Since the late 1990s, Australia has followed the international trend of reducing government involvement in port infrastructure to improve port performance and efficiency. However, before the sale of the Port of Brisbane (QLD) in 2010, only smaller public ports had been privatised. The Port of Geelong and Port of Portland in Victoria were sold in 1996, and the Port of Adelaide in South Australia was sold in 2001. The debt refinancing behind the A$2.1 billion Port of Brisbane privatisation has started the latest trend of significant Australian state capital city port privatisation.
The Port of Melbourne is the only major capital city port on the east coast of Australia still owned by a state government. Ports in Victoria went through major reform in 1994-1995, when the port system was extensively restructured. As part of that reform, the Port of Geelong and Port of Portland were sold in 1996. At that time, the government also intended to privatise Port of Melbourne but, following intense opposition from port users, it abandoned the proposal.
Private ports are not a new phenomenon and a number of bulk ports in Australia are privately built and owned, usually by the end user or a consortium of users.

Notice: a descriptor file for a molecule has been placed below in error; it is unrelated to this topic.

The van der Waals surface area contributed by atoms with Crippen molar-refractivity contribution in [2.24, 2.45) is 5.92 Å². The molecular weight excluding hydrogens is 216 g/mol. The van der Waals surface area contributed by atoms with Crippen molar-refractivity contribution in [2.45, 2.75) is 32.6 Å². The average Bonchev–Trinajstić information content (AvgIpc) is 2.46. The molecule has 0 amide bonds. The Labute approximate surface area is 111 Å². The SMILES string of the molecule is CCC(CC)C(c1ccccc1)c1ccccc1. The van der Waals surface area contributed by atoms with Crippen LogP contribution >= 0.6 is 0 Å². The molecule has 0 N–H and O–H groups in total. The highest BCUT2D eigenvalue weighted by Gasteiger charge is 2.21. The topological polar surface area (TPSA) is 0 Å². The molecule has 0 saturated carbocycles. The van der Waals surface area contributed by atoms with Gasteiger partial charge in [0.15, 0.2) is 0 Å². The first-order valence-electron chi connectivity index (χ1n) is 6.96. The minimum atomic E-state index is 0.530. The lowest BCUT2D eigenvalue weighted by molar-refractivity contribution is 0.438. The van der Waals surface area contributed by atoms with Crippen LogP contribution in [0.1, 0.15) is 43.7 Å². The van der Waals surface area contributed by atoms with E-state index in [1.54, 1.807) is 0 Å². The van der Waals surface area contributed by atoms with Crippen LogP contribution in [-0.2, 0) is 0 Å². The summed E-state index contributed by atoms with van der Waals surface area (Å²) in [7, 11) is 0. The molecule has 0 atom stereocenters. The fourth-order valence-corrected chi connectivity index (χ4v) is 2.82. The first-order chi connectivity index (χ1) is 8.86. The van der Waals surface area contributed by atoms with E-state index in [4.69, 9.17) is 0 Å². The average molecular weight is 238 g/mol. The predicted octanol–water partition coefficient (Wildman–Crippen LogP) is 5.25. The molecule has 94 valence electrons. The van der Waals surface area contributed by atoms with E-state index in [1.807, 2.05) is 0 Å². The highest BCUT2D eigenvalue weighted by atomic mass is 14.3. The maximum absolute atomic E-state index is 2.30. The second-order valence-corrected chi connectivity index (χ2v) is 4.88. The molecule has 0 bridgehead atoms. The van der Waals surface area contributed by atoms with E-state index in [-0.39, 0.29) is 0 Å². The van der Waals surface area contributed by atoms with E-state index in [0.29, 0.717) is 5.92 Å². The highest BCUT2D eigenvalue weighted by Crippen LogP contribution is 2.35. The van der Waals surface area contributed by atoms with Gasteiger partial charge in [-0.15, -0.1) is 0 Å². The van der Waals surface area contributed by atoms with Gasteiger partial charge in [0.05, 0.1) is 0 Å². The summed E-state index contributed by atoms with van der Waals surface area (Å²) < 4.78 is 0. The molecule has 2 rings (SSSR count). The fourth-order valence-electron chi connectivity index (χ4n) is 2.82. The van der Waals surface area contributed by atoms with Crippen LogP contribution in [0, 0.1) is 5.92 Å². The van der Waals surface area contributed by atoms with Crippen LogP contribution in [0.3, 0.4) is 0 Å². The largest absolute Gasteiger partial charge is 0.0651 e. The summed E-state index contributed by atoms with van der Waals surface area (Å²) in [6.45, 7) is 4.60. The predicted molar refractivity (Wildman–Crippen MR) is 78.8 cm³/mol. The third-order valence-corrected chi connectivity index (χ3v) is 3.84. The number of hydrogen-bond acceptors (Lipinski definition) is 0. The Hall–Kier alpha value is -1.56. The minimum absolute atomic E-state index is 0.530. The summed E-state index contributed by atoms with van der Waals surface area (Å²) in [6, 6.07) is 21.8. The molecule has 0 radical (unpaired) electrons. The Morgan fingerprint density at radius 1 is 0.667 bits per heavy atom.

State development policy
Is there an overall state policy for the development of ports in your jurisdiction?
Infrastructure Australia and the National Transport Commission developed Australia’s first National Ports Strategy after extensive industry and government engagement. The strategy was endorsed by the Council of Australian Governments in July 2012.
Responsibility for the planning and operation of Australia’s ports currently cuts across all three levels of government.
The overarching purpose of the national ports strategy is to drive the development of efficient, sustainable and safe ports and related freight logistics. The objectives of the national ports strategy include facilitation of trade growth and improving the efficiency of port-related freight movement across infrastructure networks.